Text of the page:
On a recent flyover, Clover heard some super news while hovering over the library, where there’s lots of buzz about the summer reading program which kicked off this month. The program’s theme is “All Together Now,” a celebration of unity and the marvelous connections we share, one with another. Clover immediately got sweet on the theme and adopted it as her Book Buddy focus for June.
Page On and read about human and animal characters who fit together like puzzle pieces in this great adventure we call life.
The Community Literacy Foundation, in partnership with Neighborhood Reads and with support from its sponsors, provides these books to 40 school and public libraries in Washington, Union, Pacific, St. Clair and surrounding communities. Learn more at CommunityLiteracyFoundation.org.
Everyone, no matter their age, wants to belong, to be accepted and understood. That’s all Rumi desires when he walks through the door of a new school in “The Together Tree,” by Aisha Saeed.
It’s early spring when Rumi joins Ms. Garza’s class, a boy from San Francisco whose new home is far away from where he previously lived. As the teacher introduces Rumi to the other students the concern on his face is glaringly obvious. Rumi feels out of place, and his classmates do nothing to quell his discomfort. “The kids stared at Rumi, but Rumi stared out the window.”
At recess, things get worse. The other students play tag and have fun on the playground equipment, but Rumi goes off by himself, sitting “… beneath a shady old willow tree,” using a twig to draw in the dirt. The kids tease him about his shoes, which are embellished with vivid rainbows, cars and balloons, pictures he and his old friends drew that remind him of his former home.
The next day the bullying continues, and Rumi again takes refuge beneath the willow tree, swirling a twig in the dirt. The kids have no idea what Rumi is doing to escape their taunts, until the bullying goes from bad to worse. Upset is paramount, until one boy extends a hand of friendship and change blooms like flower petals opening.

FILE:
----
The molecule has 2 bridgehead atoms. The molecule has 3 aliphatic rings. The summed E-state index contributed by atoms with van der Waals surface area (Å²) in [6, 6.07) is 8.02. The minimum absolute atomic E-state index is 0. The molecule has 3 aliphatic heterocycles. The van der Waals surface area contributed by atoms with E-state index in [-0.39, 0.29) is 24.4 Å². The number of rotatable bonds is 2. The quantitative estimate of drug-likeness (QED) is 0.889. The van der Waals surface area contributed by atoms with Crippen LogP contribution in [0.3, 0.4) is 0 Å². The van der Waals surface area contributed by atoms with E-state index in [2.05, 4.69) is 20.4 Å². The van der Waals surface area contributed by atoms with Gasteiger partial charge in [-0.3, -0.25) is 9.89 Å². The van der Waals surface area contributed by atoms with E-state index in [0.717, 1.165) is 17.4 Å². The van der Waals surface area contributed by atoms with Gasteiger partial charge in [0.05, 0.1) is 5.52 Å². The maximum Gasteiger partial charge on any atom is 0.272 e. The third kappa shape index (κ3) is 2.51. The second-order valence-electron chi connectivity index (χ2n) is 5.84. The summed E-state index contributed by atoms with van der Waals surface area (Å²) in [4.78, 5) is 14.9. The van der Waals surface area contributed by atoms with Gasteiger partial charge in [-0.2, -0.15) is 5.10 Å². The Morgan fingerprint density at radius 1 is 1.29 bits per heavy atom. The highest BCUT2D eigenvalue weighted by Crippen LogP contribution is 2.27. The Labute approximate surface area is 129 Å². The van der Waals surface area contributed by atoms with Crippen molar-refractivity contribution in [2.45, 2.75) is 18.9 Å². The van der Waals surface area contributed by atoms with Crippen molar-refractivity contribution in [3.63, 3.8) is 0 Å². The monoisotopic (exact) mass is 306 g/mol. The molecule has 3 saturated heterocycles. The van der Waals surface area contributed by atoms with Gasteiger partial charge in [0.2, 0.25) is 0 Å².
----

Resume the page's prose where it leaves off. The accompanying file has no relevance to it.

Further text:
Expressive illustrations by LeUyen Pham convey the emotions the students channel through in this important book that stresses how cruelty cuts to the core.
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“A Bed of Stars,” by Jessica Love, beautifully illustrates the blessings of familial bonds, and our ties to nature, when a father and his child go on a camping trip in the desert.
Soft illustrations, and subtle words hint at the child having worries.
There’s a new baby in the house, and perhaps there’s not as much time for the parents to dote on the older child as there used to be. In bed at night, the child’s worries intensify, “… I would imagine the whole universe stretching on endlessly …The bigger it got, the smaller I felt. I was too worried to fall asleep.”
To show his love and quell the pesky anxiety, Dad arranges a one-on-one getaway in his old pickup truck ‘Darlin,” “To shake hands with the universe.” The journey is interesting, the terrain changing, the dad identifying wildflowers along the way.
Once the two reach their destination there’s active fun in store, the young-at-heart dad playing right along with his offspring, jumping in sand dunes, drawing birds they see in the sand, building a campfire, and bedding down under the stars in the truck’s bed, snuggled under comfy blankets.
In the still, quiet night, the child draws solace from the stars they see. Thanks to the wise words the father shares, the child finally realizes all things are made from the “same stuff,” and draws comfort from being part of the universe, rather than feeling apart from it.
The rewards are great when honored author Katherine Applegate releases a new book. Among the jewels in her literary crown are stories of characters who meet at the Exit 8 Big Top Mall and Video Arcade. She wrote about Ivan the silverback gorilla and followed that book with a pageturner about his canine sidekick, Bob. The author wins hearts again with “The One and Only Ruby,” the tale of a little orphaned elephant.
Once upon a time, Ruby lived with Ivan, Bob and Stella, the elephant, at the Exit 8 Big Top Mall and Video Arcade. Their fates drastically changed for better when they were moved to an animal sanctuary, where Ruby could roam with her herd. The sanctuary was Ruby’s third home. She was born in Africa, where her mother passed away, and Ruby was captured and sent to America.
Ruby still misses her mother, and her adoptive mom Stella, who cared for her at the mall, but she now has a handful of elephant aunts who look out for her. They are currently trying to prepare Ruby for her Tuskday—a coming-of-age ceremony that Ruby wants nothing to do with. Ruby sees no reason to want to get older and grow tusks. It’s tusks that are valued by poachers, and Ruby has traumatic memories of what happened in Africa when humans who craved tusks gave no thought to elephants’ wellbeing, but struck at them with malice.
With guidance from wise elephants in her herd, Ruby learns valuable truths in a dear book that’s both entertaining and educational, with a few rhymes thrown in for good measure. Brave, adorable Ruby opens our eyes as she emulates strong values, and comes to understand that “An elephant alone is not an elephant.”
Written by Chris Stuckenschneider. Copyright 2023, Community Literacy Foundation.